"Underground" demarc? [telecom]

"Underground" demarc? [telecom]

Post by Lisa or Jef » Fri, 08 Jul 2011 07:09:52




Quote:> >In my (limited) experience, even if there's no official demarc,
> >there's invariably a lightning protection block, with four or more
> >screw terminals, cylindrical fuses, and a ground wire.

> That block is, for all legal purposes, the demarc. You own the wiring
> after it, they own the wiring before it.

Ok, but how does it work if above "block" handles a group of dwelling
units (as does the unit where I live)?  I don't think it would be a
good idea for individuals to be fooling around in a junction box that
serves multiple customers.
 
 
 

"Underground" demarc? [telecom]

Post by John Levin » Fri, 08 Jul 2011 23:52:28


Quote:>Look for the electric service meter and power main disconnect.

>The teleco demarc should be close to it, (for grounding/bonding
>purposes).  

Often, but not always.  On our house the meters (day/night) are on the
front, the phone is on the side with its own ground spike, and the main
breaker is in the ba*t, but there's no phone wire down there.

Admittedly, both phone and power were retrofitted in this house
probably 50 years after it was built, and in new construction it's
more typical for it all to be together.

R's,
John

 
 
 

"Underground" demarc? [telecom]

Post by John C. Fowle » Sat, 09 Jul 2011 00:01:58



Quote:> Ok, but how does it work if above "block" handles a group of dwelling
> units (as does the unit where I live)?  I don't think it would be a
> good idea for individuals to be fooling around in a junction box that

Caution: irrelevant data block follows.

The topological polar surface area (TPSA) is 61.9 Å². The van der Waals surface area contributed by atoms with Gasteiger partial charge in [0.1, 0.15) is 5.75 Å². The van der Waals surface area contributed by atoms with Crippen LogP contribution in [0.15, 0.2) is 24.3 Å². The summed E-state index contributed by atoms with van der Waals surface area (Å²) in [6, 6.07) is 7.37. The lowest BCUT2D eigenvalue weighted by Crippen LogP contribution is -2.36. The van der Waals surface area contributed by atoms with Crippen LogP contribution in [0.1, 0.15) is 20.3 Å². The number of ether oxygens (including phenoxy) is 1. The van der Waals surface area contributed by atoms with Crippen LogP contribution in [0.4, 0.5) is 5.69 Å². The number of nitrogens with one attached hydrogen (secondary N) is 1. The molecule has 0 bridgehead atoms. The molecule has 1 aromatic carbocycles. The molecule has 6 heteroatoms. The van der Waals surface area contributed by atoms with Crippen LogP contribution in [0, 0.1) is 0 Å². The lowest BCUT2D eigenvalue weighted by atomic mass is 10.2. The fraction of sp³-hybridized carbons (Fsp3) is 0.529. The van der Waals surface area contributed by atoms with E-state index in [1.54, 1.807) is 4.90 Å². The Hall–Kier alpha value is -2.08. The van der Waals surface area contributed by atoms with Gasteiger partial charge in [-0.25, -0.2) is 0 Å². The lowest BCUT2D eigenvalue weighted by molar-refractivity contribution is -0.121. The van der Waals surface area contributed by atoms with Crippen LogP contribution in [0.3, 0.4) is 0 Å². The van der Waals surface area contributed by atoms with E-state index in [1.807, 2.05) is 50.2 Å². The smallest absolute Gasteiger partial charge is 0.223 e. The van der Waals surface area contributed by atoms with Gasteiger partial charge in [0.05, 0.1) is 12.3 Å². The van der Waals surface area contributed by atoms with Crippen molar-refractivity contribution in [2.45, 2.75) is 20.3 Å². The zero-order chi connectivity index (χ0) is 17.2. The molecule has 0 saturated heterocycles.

> serves multiple customers.

We're talking about the law, not what is or is not a good idea.  :-)

The demarc is just where "Telephone Company" responsibility ends and
"someone else owns this" begins.  If you're in an apartment complex,
the complex is responsible from that point (and getting something
fixed from the demarc to your jack depends on how nice the apartment
complex is).  If it's a condo, then the association is probably
responsible.

I once lived in an apartment that gave all of its tenants keys to the
closet containing the main punchdown block for the whole facility, so
that anyone could let the phone company in for maintenance.  Of
course, that also meant anyone could go in and mess up someone else's
wiring, or make outgoing calls on someone else's line, etc.  Needless
to say, I got 900-number call blocking while living there.  There
weren't any real problems, though, just theoretical ones.

--

 
 
 

"Underground" demarc? [telecom]

Post by Doug McIntyr » Sat, 09 Jul 2011 00:27:20




>> >In my (limited) experience, even if there's no official demarc,
>> >there's invariably a lightning protection block, with four or more
>> >screw terminals, cylindrical fuses, and a ground wire.

>> That block is, for all legal purposes, the demarc. ?You own the wiring
>> after it, they own the wiring before it.
>Ok, but how does it work if above "block" handles a group of dwelling
>units (as does the unit where I live)?  I don't think it would be a
>good idea for individuals to be fooling around in a junction box that
>serves multiple customers.

Its totally up to the building owner how they deal with it. In most of
the bigger apartment buildings I've done work in, the telco will be in
(usually, sometimes forgotten to be) locked closets along with the
cable TV plant. Sometimes with some pretty beefy locks (ie. Medeco,
that I had to leave behind my drivers license to get the key from the